The remainder of the morning session in Arkansas’s Western District Courthouse in Fayetteville saw the prosecution call three more witnesses to the stand before adjourning for lunch at approximately 12 p.m.
Duggar’s lead defense attorney Justin Gelfand asked Special Agent Faulkner several questions about the particulars of items seized and not seized during the search warrant executed at Duggar’s car lot in Nov. 2019.
The subject of questioning ranged from cellphones to the office’s electronic combination lock to a bag containing Duggar’s MacBook Pro laptop computer, which was found in an RV on site.
On Thursday morning, Duggar entered the court, holding hands with his wife, shortly before 8:30 a.m. Special Agent Faulkner was reminded that he was still under oath from the night before, then Gelfand continued his cross-examination.
“Thank you for coming back,” Judge Timothy L. Brooks joked to the jurors as they filed in.
Gelfand’s questioning brought up the six-month interval between the discovery of the case and the execution of the search warrant, then transitioned into focusing on the interview Duggar gave agents the day the warrant was served.
He referred to several pieces of the government’s exhibits of evidence, including photographs and recordings from the interview. Special Agent Faulkner explained that it was “a collective effort” among the agents and computer forensics analysts in deciding which items to seize during the search.
The entire list of electronic items seized was introduced and admitted as evidence. Items included both computers, Duggar’s personal iPhone, and a handful of SD cards and thumb drives.
Special Agent Faulkner acknowledged a mistake he made in noting the time of the file transfer in question, miscalculating by “five to six hours.” He explained that time conversions are an “Achilles heel” for him and that he has to perform complicated ones often due to cases in different time zones.
When the line of questioning turned to Caleb Williams, the prosecution ultimately ended up objecting twice as Williams was in Illinois in May 2019 and was no part of the investigation until he was brought to the government’s attention by the defense last month.
The judge sustained this objection.
On redirect, Assistant United States Attorney Dustin Roberts quickly fired a series of questions at Special Agent Faulkner, asking if he would have investigated any instances of hacking, remote access, or Caleb Williams being at the car lot. Special Agent Faulkner confirmed that he would have.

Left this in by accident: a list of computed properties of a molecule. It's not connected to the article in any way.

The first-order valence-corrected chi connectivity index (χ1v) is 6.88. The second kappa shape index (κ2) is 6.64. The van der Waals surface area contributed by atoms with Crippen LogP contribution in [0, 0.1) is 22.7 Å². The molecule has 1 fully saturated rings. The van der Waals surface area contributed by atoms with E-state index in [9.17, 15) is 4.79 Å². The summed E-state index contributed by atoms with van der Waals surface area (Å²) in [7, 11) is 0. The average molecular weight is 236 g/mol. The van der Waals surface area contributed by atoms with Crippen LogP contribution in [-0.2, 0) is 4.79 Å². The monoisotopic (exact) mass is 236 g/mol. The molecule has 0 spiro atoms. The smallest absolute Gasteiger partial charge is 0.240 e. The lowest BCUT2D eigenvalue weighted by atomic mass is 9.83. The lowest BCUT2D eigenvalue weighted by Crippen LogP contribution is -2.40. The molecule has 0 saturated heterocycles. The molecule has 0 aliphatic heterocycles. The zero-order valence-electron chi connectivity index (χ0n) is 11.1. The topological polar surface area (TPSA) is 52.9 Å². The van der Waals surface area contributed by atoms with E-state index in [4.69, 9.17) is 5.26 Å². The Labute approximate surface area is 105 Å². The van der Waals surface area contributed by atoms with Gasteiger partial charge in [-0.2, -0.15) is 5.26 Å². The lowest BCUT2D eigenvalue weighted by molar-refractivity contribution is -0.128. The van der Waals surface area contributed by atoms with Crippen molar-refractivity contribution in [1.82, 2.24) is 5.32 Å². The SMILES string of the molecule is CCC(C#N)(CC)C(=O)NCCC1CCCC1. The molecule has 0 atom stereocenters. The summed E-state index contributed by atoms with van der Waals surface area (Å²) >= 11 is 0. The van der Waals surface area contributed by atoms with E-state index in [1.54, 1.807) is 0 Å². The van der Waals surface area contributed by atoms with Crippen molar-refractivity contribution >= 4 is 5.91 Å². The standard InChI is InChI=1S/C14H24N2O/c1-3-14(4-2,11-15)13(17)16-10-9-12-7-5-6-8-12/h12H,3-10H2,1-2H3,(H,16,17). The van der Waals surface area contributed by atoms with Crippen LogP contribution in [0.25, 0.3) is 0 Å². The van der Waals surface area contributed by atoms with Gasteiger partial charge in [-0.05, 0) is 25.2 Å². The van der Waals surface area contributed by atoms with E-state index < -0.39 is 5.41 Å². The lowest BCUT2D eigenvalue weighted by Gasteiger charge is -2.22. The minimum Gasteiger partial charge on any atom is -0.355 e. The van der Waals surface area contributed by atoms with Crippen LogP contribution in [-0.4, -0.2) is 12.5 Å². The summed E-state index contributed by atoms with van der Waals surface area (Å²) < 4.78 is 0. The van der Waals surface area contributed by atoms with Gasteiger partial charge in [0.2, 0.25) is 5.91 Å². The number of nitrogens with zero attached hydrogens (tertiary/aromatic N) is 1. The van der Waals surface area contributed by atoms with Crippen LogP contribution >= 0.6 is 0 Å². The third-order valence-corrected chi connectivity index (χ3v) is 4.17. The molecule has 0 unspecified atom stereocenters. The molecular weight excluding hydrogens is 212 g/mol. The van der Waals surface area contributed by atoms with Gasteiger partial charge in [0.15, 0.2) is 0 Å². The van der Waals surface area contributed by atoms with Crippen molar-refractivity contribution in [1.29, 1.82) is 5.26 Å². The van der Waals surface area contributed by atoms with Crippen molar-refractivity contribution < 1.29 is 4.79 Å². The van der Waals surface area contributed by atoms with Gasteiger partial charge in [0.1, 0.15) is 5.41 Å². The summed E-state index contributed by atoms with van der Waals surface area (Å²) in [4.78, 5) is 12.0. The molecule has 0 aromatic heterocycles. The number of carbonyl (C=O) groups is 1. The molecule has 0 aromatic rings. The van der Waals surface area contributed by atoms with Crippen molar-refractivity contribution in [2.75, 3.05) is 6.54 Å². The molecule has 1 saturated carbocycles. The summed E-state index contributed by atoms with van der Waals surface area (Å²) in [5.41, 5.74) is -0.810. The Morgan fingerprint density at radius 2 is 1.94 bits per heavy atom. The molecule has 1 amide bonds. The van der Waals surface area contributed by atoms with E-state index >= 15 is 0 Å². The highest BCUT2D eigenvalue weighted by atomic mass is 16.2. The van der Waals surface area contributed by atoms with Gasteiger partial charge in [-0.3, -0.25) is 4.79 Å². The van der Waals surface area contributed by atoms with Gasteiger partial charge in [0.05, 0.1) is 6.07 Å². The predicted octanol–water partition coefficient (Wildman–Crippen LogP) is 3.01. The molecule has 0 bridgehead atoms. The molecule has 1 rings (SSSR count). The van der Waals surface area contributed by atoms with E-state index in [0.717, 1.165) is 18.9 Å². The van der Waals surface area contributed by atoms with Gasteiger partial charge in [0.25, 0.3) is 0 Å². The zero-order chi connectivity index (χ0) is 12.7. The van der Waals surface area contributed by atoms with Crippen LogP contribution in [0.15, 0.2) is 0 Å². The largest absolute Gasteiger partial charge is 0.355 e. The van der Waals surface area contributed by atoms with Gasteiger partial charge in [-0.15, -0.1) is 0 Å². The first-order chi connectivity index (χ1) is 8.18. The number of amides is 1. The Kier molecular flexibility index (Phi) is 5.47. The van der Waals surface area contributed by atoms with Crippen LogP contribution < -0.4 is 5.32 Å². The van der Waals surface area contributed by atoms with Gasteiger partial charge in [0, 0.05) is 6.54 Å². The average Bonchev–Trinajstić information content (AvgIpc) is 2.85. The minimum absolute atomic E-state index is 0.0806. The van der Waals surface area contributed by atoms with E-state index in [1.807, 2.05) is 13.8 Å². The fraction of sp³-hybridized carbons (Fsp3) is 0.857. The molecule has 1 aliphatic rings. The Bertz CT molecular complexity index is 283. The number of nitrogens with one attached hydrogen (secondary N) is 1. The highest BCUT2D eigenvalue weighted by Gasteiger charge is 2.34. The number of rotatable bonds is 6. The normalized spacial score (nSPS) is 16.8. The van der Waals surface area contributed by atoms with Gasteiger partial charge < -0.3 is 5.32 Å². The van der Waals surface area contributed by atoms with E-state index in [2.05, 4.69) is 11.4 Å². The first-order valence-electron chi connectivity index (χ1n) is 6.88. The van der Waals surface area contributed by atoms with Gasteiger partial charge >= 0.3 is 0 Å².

The agent went on to explain that a delay of several months in investigating was not out of the ordinary, as high-priority cases could alter the timetable.
Each side took advantage of asking redirect questions more than once. Eventually, an early morning break was called to address an issue with one of the computer monitors in the jury box.
Once that problem was addressed, the court went back in session, and the prosecution called their third witness, Matthew Waller, a former employee at the car lot that Josh Duggar owned. Waller revealed that he is related to the defendant by marriage, as “his sister-in-law’s sister is Anna Duggar.”
Waller testified he stopped working at the car lot in April 2019 and moved to Minnesota at that time. The payroll checks introduced as evidence reflected the date of April 29, 2019, as Waller’s final day.
Waller added that he did attend a “home-school conference” with Duggar for about a week in early May of that year.
Duggar’s other defense attorney Travis Story spoke for the first time in the trial, handling redirect of Waller for the defense. He asked varied questions, including specifics about the conference and Waller’s duties at the car lot.
When asked about other people that frequented the location, Waller said that several people “came by,” including a man named William Mize as well as “a few of the Williams” family members.
The story also inquired about the logistics of the office, including a password to the electronic door lock and the HP computer. Waller stated that an “Intel1988” password sounded “faintly familiar.”
This piece of information brought out a vocal reaction from Roberts on cross-direct.
“You were hiding something from me, weren’t you?” he asked immediately. “You didn’t tell me a word about Intel1988.”
Waller reiterated that it “sounded faintly familiar” but that he “couldn’t place it for sure.”
Roberts continued pressing Waller by asking if the password in question could have been for Duggar’s personal bank account instead of a computer. Waller was unsure.